Transferring Your Investment Property Into a Nevada LLC
It seems like everyone you talk to these days is buying an investment property in Southern Nevada, due to the continually low cost of residential real estate. Institutional and wealthy investors are expending large sums on these endeavors and are keeping inventory levels of residential homes on the market at lower levels.
A question we are repeatedly asked – for good reason – is whether one should purchase such an investment property through the use of a Nevada limited liability company (“LLC”), or, more commonly, whether someone who already owns an investment property should transfer it into an LLC for asset protection and other purposes. These are fact-specific questions that require consultation with an attorney.
Our law firm has been forming LLCs for many years, and recommends the use of this entity type for many reasons. They are relatively inexpensive to form, they are easy to maintain (i.e., there are fewer corporate formalities required with the LLC than with a traditional corporation) and they provide excellent asset protection benefits when properly set up and utilized (see our companion article entitled “Maximizing the Asset Protection Benefits of a Nevada Corporation or Limited Liability Company” at www.albrightstoddard.com under the “News” tab).
That said, one should not attempt to handle the transfer of residential property into an LLC without the guidance and involvement of an experienced real estate and LLC attorney.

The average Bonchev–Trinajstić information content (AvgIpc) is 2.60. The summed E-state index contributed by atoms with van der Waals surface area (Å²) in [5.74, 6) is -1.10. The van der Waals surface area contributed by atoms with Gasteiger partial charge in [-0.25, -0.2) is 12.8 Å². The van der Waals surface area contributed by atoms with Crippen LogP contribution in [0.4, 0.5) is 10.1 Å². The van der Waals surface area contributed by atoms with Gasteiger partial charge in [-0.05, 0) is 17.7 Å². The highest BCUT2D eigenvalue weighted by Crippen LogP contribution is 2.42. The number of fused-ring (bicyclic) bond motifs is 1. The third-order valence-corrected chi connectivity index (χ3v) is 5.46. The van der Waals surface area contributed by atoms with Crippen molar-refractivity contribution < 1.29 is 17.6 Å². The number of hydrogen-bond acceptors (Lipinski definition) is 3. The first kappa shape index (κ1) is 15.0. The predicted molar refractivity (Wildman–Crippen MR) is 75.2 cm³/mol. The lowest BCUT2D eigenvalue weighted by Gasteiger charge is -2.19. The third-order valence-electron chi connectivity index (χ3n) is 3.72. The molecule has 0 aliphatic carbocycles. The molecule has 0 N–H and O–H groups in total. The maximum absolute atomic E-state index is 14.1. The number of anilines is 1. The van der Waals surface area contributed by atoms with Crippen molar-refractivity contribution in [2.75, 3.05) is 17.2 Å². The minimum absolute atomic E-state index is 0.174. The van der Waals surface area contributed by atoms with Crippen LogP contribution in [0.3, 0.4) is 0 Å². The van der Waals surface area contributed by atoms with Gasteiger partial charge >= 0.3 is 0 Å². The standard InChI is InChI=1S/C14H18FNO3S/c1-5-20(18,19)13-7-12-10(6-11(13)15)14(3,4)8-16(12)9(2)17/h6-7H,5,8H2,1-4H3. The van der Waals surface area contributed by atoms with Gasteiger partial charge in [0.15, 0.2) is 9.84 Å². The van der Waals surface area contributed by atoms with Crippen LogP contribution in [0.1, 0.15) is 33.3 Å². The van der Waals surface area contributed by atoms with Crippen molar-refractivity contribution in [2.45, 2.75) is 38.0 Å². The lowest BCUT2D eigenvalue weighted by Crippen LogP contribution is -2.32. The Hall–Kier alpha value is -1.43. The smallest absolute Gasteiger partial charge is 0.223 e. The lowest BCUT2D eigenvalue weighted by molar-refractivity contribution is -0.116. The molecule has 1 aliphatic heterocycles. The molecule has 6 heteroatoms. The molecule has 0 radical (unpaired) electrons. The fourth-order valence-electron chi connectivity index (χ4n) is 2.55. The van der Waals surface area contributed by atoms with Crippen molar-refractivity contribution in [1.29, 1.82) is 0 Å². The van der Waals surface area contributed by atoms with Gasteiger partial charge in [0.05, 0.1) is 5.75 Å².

Here are three reasons why:
1) Ownership Transfers Often VOID Insurance Policies
The title insurance policy you purchased when you acquired your residential property was very likely a good policy of title insurance. Title insurers are more likely to give residential purchasers excellent title insurance policies because of the lower risk involved in insuring title to property within a residential subdivision, than they are with commercial properties or vacant land. As a result, your residential title insurance policy likely has far greater coverage benefits than are available in a standard commercial title policy.
What most people considering a transfer of their property into an LLC do not realize is that title insurance policies are very often voided entirely by the transfer of the property into the LLC. This means that if a title claim should arise (i.e., there is a lien or other encumbrance, or boundary dispute or encroachment you did not know about, or worse, someone else has rights to your property) you could be left entirely without coverage for this claim. This would be a complete disaster, and, unfortunately, a sad irony when the purpose of using the LLC in the first place was to protect yourself – not lose valuable protection afforded by insurance. An attorney can help you resolve this issue by helping you adopt the best strategy to retain your existing coverage after the transfer.
On the topic of insurance, one thing the property owner should always remember to do is to consult with its insurance broker to ensure that all property and liability insurance coverages will continue to insure the LLC following the transfer.
2) Financing Options Complicate Matters